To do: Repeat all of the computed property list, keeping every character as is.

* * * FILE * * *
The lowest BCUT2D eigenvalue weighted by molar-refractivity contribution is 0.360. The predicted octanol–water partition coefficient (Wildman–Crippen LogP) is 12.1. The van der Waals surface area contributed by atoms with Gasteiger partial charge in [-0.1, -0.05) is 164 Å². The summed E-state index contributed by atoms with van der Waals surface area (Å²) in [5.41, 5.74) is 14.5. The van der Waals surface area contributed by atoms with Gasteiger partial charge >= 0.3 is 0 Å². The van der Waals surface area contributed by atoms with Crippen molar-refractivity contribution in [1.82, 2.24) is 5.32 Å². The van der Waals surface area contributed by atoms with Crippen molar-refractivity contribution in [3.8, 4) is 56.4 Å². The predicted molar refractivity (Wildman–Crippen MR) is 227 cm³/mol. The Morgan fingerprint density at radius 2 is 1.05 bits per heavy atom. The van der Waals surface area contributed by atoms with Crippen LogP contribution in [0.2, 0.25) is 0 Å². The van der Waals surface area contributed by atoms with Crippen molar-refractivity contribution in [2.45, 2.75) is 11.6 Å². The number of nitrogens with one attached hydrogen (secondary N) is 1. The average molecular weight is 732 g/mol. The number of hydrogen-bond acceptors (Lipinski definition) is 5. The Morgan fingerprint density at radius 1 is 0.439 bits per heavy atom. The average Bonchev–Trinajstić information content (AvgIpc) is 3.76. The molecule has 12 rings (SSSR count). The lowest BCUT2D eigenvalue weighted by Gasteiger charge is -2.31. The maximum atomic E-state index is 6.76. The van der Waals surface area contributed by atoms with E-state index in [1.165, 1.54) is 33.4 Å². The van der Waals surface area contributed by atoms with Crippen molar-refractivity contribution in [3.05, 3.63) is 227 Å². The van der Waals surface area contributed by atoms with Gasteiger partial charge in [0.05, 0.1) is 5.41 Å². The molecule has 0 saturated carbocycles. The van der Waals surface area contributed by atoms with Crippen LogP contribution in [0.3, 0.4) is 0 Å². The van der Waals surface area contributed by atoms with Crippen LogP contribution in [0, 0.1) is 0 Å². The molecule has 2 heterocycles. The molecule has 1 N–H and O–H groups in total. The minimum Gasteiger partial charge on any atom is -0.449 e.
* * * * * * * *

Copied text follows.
The lowest BCUT2D eigenvalue weighted by molar-refractivity contribution is 0.360. The predicted octanol–water partition coefficient (Wildman–Crippen LogP) is 12.1. The van der Waals surface area contributed by atoms with Gasteiger partial charge in [-0.1, -0.05) is 164 Å². The summed E-state index contributed by atoms with van der Waals surface area (Å²) in [5.41, 5.74) is 14.5. The van der Waals surface area contributed by atoms with Gasteiger partial charge >= 0.3 is 0 Å². The van der Waals surface area contributed by atoms with Crippen molar-refractivity contribution in [1.82, 2.24) is 5.32 Å². The van der Waals surface area contributed by atoms with Crippen molar-refractivity contribution in [3.8, 4) is 56.4 Å². The predicted molar refractivity (Wildman–Crippen MR) is 227 cm³/mol. The Morgan fingerprint density at radius 2 is 1.05 bits per heavy atom. The van der Waals surface area contributed by atoms with Crippen LogP contribution in [0.2, 0.25) is 0 Å². The van der Waals surface area contributed by atoms with Crippen molar-refractivity contribution in [2.45, 2.75) is 11.6 Å². The number of nitrogens with one attached hydrogen (secondary N) is 1. The average molecular weight is 732 g/mol. The number of hydrogen-bond acceptors (Lipinski definition) is 5. The Morgan fingerprint density at radius 1 is 0.439 bits per heavy atom. The average Bonchev–Trinajstić information content (AvgIpc) is 3.76. The molecule has 12 rings (SSSR count). The lowest BCUT2D eigenvalue weighted by Gasteiger charge is -2.31. The maximum atomic E-state index is 6.76. The van der Waals surface area contributed by atoms with E-state index in [1.165, 1.54) is 33.4 Å². The van der Waals surface area contributed by atoms with Crippen molar-refractivity contribution in [3.05, 3.63) is 227 Å². The van der Waals surface area contributed by atoms with Gasteiger partial charge in [0.05, 0.1) is 5.41 Å². The molecule has 0 saturated carbocycles. The van der Waals surface area contributed by atoms with Crippen LogP contribution in [0.3, 0.4) is 0 Å². The van der Waals surface area contributed by atoms with Crippen LogP contribution in [0, 0.1) is 0 Å². The molecule has 2 heterocycles. The molecule has 1 N–H and O–H groups in total. The minimum Gasteiger partial charge on any atom is -0.449 e.